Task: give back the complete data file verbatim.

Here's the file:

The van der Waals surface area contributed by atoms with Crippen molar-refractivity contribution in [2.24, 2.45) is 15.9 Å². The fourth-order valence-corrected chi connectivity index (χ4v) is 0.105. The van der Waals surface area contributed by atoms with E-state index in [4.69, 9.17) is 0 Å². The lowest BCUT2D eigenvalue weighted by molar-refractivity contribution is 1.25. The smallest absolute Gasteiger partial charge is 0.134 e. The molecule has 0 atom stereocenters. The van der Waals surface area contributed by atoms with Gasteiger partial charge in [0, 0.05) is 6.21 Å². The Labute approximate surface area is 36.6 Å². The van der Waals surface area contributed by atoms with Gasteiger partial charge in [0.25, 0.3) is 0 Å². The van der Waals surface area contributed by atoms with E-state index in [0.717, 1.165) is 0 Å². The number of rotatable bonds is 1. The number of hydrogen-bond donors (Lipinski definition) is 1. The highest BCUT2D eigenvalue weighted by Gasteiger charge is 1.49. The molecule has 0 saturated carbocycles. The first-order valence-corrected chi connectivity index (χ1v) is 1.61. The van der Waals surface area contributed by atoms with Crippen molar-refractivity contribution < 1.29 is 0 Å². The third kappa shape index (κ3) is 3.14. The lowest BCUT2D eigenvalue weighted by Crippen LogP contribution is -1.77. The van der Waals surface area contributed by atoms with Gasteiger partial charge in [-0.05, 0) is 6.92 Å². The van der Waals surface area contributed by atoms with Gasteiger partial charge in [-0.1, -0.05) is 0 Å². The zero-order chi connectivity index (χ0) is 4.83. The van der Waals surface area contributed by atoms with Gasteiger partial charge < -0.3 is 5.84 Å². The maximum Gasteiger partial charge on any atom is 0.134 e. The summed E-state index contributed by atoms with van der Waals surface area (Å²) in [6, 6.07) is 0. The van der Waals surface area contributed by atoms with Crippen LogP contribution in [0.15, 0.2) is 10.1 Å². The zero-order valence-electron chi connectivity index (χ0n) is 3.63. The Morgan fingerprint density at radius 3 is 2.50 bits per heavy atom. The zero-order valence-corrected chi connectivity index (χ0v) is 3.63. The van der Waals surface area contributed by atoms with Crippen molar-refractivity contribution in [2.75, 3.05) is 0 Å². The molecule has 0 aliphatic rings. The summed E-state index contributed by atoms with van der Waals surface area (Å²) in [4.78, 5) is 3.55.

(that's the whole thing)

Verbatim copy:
The van der Waals surface area contributed by atoms with Crippen molar-refractivity contribution in [2.24, 2.45) is 15.9 Å². The fourth-order valence-corrected chi connectivity index (χ4v) is 0.105. The van der Waals surface area contributed by atoms with E-state index in [4.69, 9.17) is 0 Å². The lowest BCUT2D eigenvalue weighted by molar-refractivity contribution is 1.25. The smallest absolute Gasteiger partial charge is 0.134 e. The molecule has 0 atom stereocenters. The van der Waals surface area contributed by atoms with Gasteiger partial charge in [0, 0.05) is 6.21 Å². The Labute approximate surface area is 36.6 Å². The van der Waals surface area contributed by atoms with Gasteiger partial charge in [0.25, 0.3) is 0 Å². The van der Waals surface area contributed by atoms with E-state index in [0.717, 1.165) is 0 Å². The number of rotatable bonds is 1. The number of hydrogen-bond donors (Lipinski definition) is 1. The highest BCUT2D eigenvalue weighted by Gasteiger charge is 1.49. The molecule has 0 saturated carbocycles. The first-order valence-corrected chi connectivity index (χ1v) is 1.61. The van der Waals surface area contributed by atoms with Crippen molar-refractivity contribution < 1.29 is 0 Å². The third kappa shape index (κ3) is 3.14. The lowest BCUT2D eigenvalue weighted by Crippen LogP contribution is -1.77. The van der Waals surface area contributed by atoms with Gasteiger partial charge in [-0.05, 0) is 6.92 Å². The van der Waals surface area contributed by atoms with Gasteiger partial charge in [-0.1, -0.05) is 0 Å². The zero-order chi connectivity index (χ0) is 4.83. The van der Waals surface area contributed by atoms with Gasteiger partial charge < -0.3 is 5.84 Å². The maximum Gasteiger partial charge on any atom is 0.134 e. The summed E-state index contributed by atoms with van der Waals surface area (Å²) in [6, 6.07) is 0. The van der Waals surface area contributed by atoms with Crippen LogP contribution in [0.15, 0.2) is 10.1 Å². The zero-order valence-electron chi connectivity index (χ0n) is 3.63. The Morgan fingerprint density at radius 3 is 2.50 bits per heavy atom. The zero-order valence-corrected chi connectivity index (χ0v) is 3.63. The van der Waals surface area contributed by atoms with Crippen molar-refractivity contribution in [2.75, 3.05) is 0 Å². The molecule has 0 aliphatic rings. The summed E-state index contributed by atoms with van der Waals surface area (Å²) in [4.78, 5) is 3.55.